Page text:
The desert island survival game

Main points: 

The desert island survival game, with thanks to Michael Mallows
Do you have a different version, or tips to add?

Members quite often ask about a desert island survival game on TrainingZone. Well here it is, with thanks to Michael Mallows. Do you have a different version? Have you used this successfully in a training session? Add your comments below.

A survival game for a group of players. When working with teenagers Michael Mallows said he might choose a scenario with: a 15 year old single parent; a drug user; a priest; an 88 year old survival expert; a gay person; and the mother of three children who had recently abandoned them due to depression. You get the idea!

With the life boat exercise, depending on how many participants, he will have observers, each sitting outside the boat, each focusing attention on one person in the boat. Observers also double up as sharks who are swimming around waiting for lunch - so no swimming along holding the boat, which has a massive hole and it is impossible to stop the water flowing in.

The only way any of them can make it to an island (where they could survive and thrive) is for one of them to be thrown (no volunteers!) overboard. If they do not do it in an unspecified time, they will all be sharkfood. He allows no escape hatches. He wants to make the 'point' that, in real life, we often jettison other people - be it their ideas, their values, their hopes and dreams - in pursuit of our own 'survival'. Or we experience being outcasts because people don't value or support our dignity or dreams.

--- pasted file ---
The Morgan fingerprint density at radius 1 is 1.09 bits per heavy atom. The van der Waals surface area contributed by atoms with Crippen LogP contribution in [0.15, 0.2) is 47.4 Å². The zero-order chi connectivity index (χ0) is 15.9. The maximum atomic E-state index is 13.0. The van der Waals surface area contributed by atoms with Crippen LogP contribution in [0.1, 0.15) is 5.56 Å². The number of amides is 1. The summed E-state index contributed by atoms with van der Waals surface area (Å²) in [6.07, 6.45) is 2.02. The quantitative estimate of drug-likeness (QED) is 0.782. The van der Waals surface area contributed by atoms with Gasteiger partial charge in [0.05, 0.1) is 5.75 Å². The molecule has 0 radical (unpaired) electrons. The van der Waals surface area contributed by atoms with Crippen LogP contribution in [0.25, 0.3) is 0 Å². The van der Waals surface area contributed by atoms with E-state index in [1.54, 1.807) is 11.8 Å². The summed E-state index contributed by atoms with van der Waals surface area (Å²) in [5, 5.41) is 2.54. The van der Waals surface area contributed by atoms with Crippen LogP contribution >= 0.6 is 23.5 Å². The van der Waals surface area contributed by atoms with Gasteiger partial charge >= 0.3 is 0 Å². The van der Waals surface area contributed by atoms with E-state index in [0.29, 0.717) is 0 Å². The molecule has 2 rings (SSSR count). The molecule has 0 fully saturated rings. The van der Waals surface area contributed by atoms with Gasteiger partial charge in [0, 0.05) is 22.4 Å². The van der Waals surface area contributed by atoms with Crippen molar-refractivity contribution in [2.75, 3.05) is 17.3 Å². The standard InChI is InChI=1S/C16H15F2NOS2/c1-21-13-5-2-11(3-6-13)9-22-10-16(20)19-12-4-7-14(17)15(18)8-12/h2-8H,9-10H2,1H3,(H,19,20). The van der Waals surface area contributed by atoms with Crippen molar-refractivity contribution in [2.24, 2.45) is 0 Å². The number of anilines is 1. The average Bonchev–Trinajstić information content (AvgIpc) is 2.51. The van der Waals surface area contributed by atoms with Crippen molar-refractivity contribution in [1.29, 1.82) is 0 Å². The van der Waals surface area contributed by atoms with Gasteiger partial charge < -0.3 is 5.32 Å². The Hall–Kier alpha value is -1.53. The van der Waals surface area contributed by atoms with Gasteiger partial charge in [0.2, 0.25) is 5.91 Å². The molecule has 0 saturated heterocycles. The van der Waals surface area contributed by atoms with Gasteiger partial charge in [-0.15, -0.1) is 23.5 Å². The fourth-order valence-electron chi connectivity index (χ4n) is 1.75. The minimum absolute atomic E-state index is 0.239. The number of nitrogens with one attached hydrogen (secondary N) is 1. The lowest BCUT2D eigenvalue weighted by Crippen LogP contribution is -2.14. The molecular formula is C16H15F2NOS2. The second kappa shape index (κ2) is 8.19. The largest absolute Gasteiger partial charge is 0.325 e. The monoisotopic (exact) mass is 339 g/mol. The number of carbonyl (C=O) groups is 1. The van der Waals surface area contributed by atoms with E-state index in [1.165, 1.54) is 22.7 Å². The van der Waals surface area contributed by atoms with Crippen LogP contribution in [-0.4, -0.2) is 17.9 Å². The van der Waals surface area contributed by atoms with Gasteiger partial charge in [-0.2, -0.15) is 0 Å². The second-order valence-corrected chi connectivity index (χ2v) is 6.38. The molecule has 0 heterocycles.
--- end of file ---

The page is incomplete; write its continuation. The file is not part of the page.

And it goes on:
The process of making the decision (eg ganging up, taking sides. focusing on the immediate, rather the future) will tell them something about the culture they are likely to create on the island. That is the way many teams, and other relationships 'work'. The boat usually sinks. If there is time, he gets the observers to give feedback on what worked and what didn't, then have them swap places and repeat the exercise (with a different set of characters). The second group usually act the way the first did - but the second time around most of them really 'get it'!

With thanks to Michael Mallows

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